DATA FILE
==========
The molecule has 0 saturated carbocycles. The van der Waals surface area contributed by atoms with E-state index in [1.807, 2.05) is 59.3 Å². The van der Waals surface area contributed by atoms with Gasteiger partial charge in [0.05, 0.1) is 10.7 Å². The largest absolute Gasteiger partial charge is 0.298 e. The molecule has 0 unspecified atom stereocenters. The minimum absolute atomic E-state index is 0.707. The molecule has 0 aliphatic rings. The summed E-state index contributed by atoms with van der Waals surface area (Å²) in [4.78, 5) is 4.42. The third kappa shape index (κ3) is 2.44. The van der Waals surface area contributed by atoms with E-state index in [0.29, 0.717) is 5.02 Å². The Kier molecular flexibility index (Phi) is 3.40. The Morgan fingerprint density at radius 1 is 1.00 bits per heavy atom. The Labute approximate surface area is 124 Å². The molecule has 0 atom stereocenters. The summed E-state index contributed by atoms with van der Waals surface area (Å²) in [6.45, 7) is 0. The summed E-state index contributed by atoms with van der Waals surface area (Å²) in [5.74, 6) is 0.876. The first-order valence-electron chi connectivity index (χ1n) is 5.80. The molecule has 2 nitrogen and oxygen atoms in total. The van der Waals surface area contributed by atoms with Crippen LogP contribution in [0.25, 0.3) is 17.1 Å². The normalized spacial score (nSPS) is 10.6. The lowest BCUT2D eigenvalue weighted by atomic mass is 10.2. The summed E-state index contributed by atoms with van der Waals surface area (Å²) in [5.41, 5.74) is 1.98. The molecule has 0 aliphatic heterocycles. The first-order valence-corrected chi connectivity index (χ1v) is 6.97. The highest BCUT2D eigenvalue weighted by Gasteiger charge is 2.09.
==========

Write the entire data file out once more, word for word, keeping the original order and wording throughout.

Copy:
The molecule has 0 saturated carbocycles. The van der Waals surface area contributed by atoms with E-state index in [1.807, 2.05) is 59.3 Å². The van der Waals surface area contributed by atoms with Gasteiger partial charge in [0.05, 0.1) is 10.7 Å². The largest absolute Gasteiger partial charge is 0.298 e. The molecule has 0 unspecified atom stereocenters. The minimum absolute atomic E-state index is 0.707. The molecule has 0 aliphatic rings. The summed E-state index contributed by atoms with van der Waals surface area (Å²) in [4.78, 5) is 4.42. The third kappa shape index (κ3) is 2.44. The van der Waals surface area contributed by atoms with E-state index in [0.29, 0.717) is 5.02 Å². The Kier molecular flexibility index (Phi) is 3.40. The Morgan fingerprint density at radius 1 is 1.00 bits per heavy atom. The Labute approximate surface area is 124 Å². The molecule has 0 atom stereocenters. The summed E-state index contributed by atoms with van der Waals surface area (Å²) in [6.45, 7) is 0. The summed E-state index contributed by atoms with van der Waals surface area (Å²) in [5.74, 6) is 0.876. The first-order valence-electron chi connectivity index (χ1n) is 5.80. The molecule has 2 nitrogen and oxygen atoms in total. The van der Waals surface area contributed by atoms with Crippen LogP contribution in [0.25, 0.3) is 17.1 Å². The normalized spacial score (nSPS) is 10.6. The lowest BCUT2D eigenvalue weighted by atomic mass is 10.2. The summed E-state index contributed by atoms with van der Waals surface area (Å²) in [5.41, 5.74) is 1.98. The molecule has 0 aliphatic heterocycles. The first-order valence-corrected chi connectivity index (χ1v) is 6.97. The highest BCUT2D eigenvalue weighted by Gasteiger charge is 2.09.